# How write a integration loop in fortran, leapfrog scheme to solvind PDE (advection)?

I want to resolve numerically this equation using of difference finite method with Leapfrog Scheme $$\frac{\partial{u}}{\partial t}+ v \frac{\partial{u}}{\partial x}= 0$$

I'm trying to write a code that resolves that PDE wit $v=1$ in leapfrog scheme (http://www4.ncsu.edu/~zhilin/TEACHING/MA584/Chapter5_fd_fem.pdf page 7), this scheme uses two level of time, but, I don't know how to write it in my code

$$u_j^{n+1}=u_j^{n-1}-\frac{\Delta t}{\Delta x}\left[u_{j+1}^{n}-u_{j-1}^{n}\right]+\mathcal O(\Delta t^3,\Delta x^2)$$ So I guess this is how could be.

do l=1,Nt
t = t + dt
u_n_p_o=u_n_o
u_n_p=u_n


I calculated $u^{n-1}$ to using FTCS(centering difference) Scheme

do i=1,Nx-1
u_n_o(i)= u_n_p_o(i)- (dt/dx)*(u_n_p_o(i+1)- u_n_p_o(i-1))
end do


Actually u_n_o is correct ?

u_n_p_o(i)=u_n_o(i-1) !2do reciclado de variable

do i=1,Nx-1
u_n(i)= u_n_p_o(i)- (dt/dx)*(u_n_p(i+1)-u_n_p(i-1))
end do

u_e = amp * exp( - ( x - x0 - t)**2 / sigma**2 ) + 1e-20
call save1Ddata(Nx,t,x,u_e,'u_e',1)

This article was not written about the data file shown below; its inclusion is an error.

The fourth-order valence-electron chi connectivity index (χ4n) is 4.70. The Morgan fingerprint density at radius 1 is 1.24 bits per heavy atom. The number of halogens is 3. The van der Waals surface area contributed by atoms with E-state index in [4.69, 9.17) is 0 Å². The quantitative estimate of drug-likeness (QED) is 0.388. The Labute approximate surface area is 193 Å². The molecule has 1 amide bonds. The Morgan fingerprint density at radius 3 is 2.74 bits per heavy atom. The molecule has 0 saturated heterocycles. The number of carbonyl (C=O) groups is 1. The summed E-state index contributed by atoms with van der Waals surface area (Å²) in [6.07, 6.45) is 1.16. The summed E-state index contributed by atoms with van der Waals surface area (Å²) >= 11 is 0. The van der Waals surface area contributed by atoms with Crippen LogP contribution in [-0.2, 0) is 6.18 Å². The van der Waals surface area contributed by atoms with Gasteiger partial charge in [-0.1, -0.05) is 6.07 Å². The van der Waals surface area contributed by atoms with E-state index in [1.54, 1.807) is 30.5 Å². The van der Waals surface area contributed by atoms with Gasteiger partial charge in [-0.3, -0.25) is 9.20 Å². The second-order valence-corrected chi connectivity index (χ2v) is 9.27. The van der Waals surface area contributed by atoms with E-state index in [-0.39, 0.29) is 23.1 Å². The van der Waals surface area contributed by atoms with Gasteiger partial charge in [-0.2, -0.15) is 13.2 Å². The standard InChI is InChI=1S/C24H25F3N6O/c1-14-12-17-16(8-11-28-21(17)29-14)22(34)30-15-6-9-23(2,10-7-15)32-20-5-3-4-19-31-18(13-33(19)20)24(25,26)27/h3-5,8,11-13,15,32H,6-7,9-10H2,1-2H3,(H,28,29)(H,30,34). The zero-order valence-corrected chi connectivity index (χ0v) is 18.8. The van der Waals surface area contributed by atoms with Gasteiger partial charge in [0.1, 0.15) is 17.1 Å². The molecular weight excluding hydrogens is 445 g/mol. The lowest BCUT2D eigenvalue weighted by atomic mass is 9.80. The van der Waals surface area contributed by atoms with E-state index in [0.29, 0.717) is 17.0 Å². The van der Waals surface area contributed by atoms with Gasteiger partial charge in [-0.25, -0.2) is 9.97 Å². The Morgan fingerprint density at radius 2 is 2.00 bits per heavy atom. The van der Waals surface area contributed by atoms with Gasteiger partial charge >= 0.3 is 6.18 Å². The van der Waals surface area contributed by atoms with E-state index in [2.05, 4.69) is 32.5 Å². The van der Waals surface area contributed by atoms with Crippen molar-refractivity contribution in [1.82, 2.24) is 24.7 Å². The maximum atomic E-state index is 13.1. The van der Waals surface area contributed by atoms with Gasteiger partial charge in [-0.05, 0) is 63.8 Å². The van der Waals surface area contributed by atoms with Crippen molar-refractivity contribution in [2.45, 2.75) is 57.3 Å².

call save1Ddata(Nx,t,x,u_n,'u_n',1)
call save1Ddata(Nx,t,x,u_n,'u_n_o',1)
end do


What are the features of Leapfrog? I know that in this case, it's no matter the Courant factor (because it is stable); however, the solution numerically dissipates in its amplitude. So how can you test your numeric solution?

• I do not entirely see what do you mean by leapfrog. From my knowledge (electromagnetics based and therefore Yee's leapfrog scheme to solve Maxwell equations), you have two quantities ($E$ and $H$ in Maxwell's) which you sample at different grids in time, usually, so-called, half-intervals. What is the equation you are solving and over what quantities are you intending to leapfrog over? Aug 28 '18 at 16:36
• Leapfrog is usually used as a time integrator and has very well-known properties for advection equations. Are you asking about those properties or if your code is correct (or how to check if your code is correct)? Aug 28 '18 at 18:45
• @kyleMandii I'm asking both Aug 29 '18 at 3:58

There are a number of ways to check if a code is correct. The best way in this instance is to perform a convergence check on your code. This requires that you perform the same computation with smaller and smaller values of $\Delta x$ and $\Delta t$ and see if the expected rates of convergence are demonstrated. The usual way to go about this for PDEs is to establish a relationship between them, such as the Courant number. I have some course notes at https://github.com/mandli/numerical-methods-pdes that might be useful, in particular 7-IVP and 10-Hyperbolic, which contain some Python code snippets and describes issues with Leapfrog.